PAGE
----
I would argue that overall there isn't much difference between early internet bulletin boards systems (BBS), Internet forums, content aggregators and modern social networks. Most of the differences are in the marketing and branding the platforms used to attract the attention of users. Overall, the migration pattern is fairly obvious. Users are attracted to a new platform in its early years because of the novelty, the catchy branding and interface, and the freedom young websites often offer. As these sites become more and more heavily used, and the pressure to monetize increases, they gradually phase in various attempts to monetize through advertising. With advertising, comes sponsor pressure to control content and limit content that damages the brand directly or that they brand doesn't want to be associated with. When this pressure reaches a certain point and users feel they experience has been compromised, too many ads, too many restrictions on content, they leave the site. When this happens it often happens rapidly and in huge numbers.
In August of 2010, Digg launched version 4. This included changes in the site that were a direct response to the phenomena of very active users having a disproportionate impact on the content of the front page. Overnight, the tone of the front page content changed, enthusiastic active users Digg felt were disproportionately influencing content protested, then abandoned the site. What followed is colloquially known on the Internet as the Digg Exodus. Millions of users abandoned the site, and flooded over to Reddit, a similar content aggregator that had long gone somewhat ignored because of its utilitarian interface design and insular user culture. Digg was effectively ended as an influential website. Reddit went from being an obscure internet backwater to the powerhouse it is today over the next few years.
Pinterest, ostensibly an online analogue to the scrapbooks young brides once used to plan their weddings, was branded to target at young brides planning their weddings. A glance at the front page of Pinterest in 2011 would have presented you with a page primarily composed of floral arrangements, wedding invitations, centerpieces, and gowns. However, there is nothing inherent to Pinterest technology or ToS limiting its use to young brides planning their weddings. It was implied in their brand and original marketing strategy, nothing more. I began using Pinterest sometime in 2012-2013. I'm a guy, and wasn't planning a wedding, so I made boards for cars, robots, survival equipment, and other things I was interested in. At that time, I didn't see an awful lot of other users doing the same, my feed was my own posts peppered between floral arrangements and wedding invitations. I thought it was somewhat humorous at the time. Now in 2019, the Pinterest feed is alive with cars, robots, and survival equipment, in addition to their bedrock of wedding planning users. Interestingly, those original users now going on a decade later have moved on to use the site for parenting tips, nutrition, exercise, gardening, all the things they went on to do in the years since they got married. The point being, nobody at Pinterest in 2011 would probably have predicted their site would have a thriving community of people collecting concept drawings of futuristic sci-fi characters eight years later.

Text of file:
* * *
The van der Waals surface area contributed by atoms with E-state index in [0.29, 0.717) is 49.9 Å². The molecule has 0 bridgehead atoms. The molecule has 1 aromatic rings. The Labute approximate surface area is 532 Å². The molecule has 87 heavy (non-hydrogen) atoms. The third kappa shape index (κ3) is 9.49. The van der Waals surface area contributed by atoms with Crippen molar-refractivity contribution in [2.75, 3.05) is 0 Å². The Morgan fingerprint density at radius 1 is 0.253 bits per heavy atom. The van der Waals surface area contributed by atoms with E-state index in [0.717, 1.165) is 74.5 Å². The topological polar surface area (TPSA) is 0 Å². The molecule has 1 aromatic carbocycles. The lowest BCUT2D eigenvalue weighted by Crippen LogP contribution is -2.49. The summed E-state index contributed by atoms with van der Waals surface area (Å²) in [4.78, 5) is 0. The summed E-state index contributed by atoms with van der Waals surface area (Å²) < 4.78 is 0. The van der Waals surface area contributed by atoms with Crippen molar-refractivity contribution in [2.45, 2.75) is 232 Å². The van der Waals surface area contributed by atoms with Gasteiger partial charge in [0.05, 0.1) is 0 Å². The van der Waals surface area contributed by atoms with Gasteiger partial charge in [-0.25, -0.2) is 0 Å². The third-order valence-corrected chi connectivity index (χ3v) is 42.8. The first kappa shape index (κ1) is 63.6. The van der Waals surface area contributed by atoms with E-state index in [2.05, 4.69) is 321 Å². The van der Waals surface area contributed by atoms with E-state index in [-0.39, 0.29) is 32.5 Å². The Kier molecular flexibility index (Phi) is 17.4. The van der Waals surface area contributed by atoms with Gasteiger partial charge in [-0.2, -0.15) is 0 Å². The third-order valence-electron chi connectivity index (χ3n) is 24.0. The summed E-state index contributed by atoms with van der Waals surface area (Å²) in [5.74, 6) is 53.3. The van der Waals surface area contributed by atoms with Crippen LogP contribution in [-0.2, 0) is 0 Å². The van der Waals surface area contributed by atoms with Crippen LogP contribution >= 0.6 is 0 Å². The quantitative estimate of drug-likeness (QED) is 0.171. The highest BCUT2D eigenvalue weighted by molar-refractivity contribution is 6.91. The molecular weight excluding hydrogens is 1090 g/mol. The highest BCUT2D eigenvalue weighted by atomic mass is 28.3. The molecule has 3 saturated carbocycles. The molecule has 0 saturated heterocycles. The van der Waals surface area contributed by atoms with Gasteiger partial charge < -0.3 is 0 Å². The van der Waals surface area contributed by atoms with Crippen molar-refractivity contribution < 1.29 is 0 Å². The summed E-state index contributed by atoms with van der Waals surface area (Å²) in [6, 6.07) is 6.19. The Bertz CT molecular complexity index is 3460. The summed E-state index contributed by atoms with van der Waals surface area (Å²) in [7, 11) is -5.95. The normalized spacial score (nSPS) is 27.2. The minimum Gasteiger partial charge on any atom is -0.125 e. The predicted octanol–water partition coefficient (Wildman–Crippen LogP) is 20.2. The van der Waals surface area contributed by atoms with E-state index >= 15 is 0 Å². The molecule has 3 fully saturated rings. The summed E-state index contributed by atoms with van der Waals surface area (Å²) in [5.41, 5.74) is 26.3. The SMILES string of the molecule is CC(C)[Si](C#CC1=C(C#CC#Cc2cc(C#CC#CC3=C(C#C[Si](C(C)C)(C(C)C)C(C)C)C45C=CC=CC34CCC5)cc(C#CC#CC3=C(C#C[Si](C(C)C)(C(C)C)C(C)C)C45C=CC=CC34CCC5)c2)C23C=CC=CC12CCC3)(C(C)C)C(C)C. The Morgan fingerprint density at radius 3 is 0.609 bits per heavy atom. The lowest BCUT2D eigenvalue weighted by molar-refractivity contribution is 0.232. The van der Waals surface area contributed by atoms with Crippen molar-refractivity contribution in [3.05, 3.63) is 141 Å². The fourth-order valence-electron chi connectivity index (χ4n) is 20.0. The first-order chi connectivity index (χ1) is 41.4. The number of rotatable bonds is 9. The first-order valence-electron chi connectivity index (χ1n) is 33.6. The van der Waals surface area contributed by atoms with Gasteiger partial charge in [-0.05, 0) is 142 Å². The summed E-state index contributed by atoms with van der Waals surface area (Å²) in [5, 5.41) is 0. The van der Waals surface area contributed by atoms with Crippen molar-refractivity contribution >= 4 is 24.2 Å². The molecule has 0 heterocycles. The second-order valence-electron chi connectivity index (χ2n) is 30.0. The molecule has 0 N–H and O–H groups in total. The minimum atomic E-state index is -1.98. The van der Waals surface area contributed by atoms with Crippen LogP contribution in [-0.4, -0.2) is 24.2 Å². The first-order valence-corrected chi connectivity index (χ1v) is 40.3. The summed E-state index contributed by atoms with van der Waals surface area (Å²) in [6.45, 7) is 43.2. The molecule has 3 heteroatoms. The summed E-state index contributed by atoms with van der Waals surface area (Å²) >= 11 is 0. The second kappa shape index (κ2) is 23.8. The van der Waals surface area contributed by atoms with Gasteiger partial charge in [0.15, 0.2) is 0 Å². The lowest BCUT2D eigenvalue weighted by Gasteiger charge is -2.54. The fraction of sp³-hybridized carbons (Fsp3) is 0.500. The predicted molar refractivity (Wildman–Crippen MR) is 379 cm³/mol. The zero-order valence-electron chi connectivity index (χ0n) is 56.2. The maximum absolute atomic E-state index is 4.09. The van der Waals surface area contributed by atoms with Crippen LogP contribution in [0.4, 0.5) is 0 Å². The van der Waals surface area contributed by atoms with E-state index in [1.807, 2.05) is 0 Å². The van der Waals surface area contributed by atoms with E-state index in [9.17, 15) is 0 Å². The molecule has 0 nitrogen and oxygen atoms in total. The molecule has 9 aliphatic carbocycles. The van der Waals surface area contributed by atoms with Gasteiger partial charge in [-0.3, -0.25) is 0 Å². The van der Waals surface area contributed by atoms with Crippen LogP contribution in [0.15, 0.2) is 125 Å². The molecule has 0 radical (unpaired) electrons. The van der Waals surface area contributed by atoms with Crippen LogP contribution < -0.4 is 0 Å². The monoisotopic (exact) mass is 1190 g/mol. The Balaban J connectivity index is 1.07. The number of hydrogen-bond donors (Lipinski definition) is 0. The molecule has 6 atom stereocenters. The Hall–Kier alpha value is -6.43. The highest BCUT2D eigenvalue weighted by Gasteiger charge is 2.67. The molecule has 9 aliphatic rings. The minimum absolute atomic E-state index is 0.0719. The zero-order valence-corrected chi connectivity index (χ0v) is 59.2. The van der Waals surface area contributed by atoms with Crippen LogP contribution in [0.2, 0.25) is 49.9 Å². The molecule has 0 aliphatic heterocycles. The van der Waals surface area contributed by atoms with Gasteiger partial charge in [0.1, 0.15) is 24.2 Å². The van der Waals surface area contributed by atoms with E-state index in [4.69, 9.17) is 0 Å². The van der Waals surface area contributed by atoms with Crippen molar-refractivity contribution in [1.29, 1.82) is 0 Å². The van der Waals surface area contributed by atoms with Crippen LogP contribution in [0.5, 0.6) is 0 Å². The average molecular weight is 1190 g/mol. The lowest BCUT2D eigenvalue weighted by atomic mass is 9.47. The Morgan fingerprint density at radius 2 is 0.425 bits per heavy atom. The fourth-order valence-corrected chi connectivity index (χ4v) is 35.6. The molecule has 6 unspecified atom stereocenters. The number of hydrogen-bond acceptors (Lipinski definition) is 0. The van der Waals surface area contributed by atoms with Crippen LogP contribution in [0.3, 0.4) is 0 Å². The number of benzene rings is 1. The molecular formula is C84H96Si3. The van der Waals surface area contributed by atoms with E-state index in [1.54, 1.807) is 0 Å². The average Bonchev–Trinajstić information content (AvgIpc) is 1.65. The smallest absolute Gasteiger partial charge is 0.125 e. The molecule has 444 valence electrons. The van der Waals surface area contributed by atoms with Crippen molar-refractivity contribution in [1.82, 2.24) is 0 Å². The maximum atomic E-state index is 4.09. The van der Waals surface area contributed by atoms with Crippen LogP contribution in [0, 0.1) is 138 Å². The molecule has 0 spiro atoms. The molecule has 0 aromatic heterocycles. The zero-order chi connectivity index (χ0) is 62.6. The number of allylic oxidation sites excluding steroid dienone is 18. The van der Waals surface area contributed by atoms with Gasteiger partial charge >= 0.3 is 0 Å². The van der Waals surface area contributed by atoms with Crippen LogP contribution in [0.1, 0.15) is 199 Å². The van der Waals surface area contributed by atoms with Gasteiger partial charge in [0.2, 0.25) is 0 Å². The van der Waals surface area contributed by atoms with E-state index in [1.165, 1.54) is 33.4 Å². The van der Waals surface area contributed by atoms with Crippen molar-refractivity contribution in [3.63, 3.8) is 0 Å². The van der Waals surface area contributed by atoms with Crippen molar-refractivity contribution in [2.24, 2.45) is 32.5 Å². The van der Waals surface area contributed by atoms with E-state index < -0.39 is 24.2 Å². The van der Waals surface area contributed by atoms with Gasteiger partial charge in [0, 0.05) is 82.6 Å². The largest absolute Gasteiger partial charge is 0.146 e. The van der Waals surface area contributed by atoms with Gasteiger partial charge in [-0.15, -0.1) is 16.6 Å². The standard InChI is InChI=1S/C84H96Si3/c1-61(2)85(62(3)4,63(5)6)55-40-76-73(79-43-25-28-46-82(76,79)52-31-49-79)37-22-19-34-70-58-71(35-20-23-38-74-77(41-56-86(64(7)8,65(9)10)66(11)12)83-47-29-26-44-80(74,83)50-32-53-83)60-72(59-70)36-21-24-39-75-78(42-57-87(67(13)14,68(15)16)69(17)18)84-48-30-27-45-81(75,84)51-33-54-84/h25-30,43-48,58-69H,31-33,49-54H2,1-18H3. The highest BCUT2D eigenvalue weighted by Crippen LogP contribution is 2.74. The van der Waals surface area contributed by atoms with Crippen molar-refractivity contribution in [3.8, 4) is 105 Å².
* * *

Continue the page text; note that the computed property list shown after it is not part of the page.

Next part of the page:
Anyone with a computer science background can explain why there isn't really much difference between any of these sites. While the technologists understand this, the executives, marketers, and investors of these sites don't understand that they cannot force users to behave in a narrowly constrained way through branding exercises. Actual human beings, are messy.
There was an illusion in the era of television that American domestic life was safely constrained and normative, perpetuated by the fact that the media was controlled by a very narrow segment of society, that the messaging was structured very carefully to support those norms, and it only went one way. Television networks broadcast sitcoms about happy normal American families, safely insulated from the view of reality on the other side of the screen. The fact is, things were never normal and happy. Our nostalgia for the cheerful and innocent 1950s of I Love Lucy, or the goofy pot-smoking slapstick 1970s of That '70s Show are not based on the reality of average American experience during the times those shows were set. We didn't live in a world where when the media said how things were, they were immediately confronted with conflicting views of reality. Much of middle America has been gradually crumbling over the last 40 years, but it wasn't until smartphones and social media started documenting the reality of the average American experience that the reality of this decay became impossible to ignore. It didn't happen suddenly, we simply became aware of it suddenly. The Internet didn't cause society to move from order to chaos as we left the era of television, it was always in chaos we just weren't aware that other people were experiencing the same chaos. Television provided us with the illusion that these happy imaginary worlds were the norm, we must be abnormal if we aren't happy like them. It conditioned us to hide this abnormality from each other, each suffering silently and smiling plasticly in public.